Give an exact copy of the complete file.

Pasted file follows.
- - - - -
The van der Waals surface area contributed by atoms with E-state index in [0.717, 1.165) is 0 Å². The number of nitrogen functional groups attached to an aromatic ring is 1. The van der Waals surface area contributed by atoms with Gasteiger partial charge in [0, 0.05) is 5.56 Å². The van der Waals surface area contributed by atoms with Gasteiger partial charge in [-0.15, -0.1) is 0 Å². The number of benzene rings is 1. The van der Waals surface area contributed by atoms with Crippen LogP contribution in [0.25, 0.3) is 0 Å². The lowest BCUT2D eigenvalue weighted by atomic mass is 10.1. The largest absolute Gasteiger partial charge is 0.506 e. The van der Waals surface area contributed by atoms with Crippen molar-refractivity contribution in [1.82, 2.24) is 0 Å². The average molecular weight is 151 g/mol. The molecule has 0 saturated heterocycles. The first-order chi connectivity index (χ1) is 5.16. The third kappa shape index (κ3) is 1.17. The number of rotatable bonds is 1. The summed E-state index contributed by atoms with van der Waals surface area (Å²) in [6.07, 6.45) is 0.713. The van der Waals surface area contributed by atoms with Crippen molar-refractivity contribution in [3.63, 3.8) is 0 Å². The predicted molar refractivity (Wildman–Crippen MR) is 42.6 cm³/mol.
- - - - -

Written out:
The van der Waals surface area contributed by atoms with E-state index in [0.717, 1.165) is 0 Å². The number of nitrogen functional groups attached to an aromatic ring is 1. The van der Waals surface area contributed by atoms with Gasteiger partial charge in [0, 0.05) is 5.56 Å². The van der Waals surface area contributed by atoms with Gasteiger partial charge in [-0.15, -0.1) is 0 Å². The number of benzene rings is 1. The van der Waals surface area contributed by atoms with Crippen LogP contribution in [0.25, 0.3) is 0 Å². The lowest BCUT2D eigenvalue weighted by atomic mass is 10.1. The largest absolute Gasteiger partial charge is 0.506 e. The van der Waals surface area contributed by atoms with Crippen molar-refractivity contribution in [1.82, 2.24) is 0 Å². The average molecular weight is 151 g/mol. The molecule has 0 saturated heterocycles. The first-order chi connectivity index (χ1) is 5.16. The third kappa shape index (κ3) is 1.17. The number of rotatable bonds is 1. The summed E-state index contributed by atoms with van der Waals surface area (Å²) in [6.07, 6.45) is 0.713. The van der Waals surface area contributed by atoms with Crippen molar-refractivity contribution in [3.63, 3.8) is 0 Å². The predicted molar refractivity (Wildman–Crippen MR) is 42.6 cm³/mol.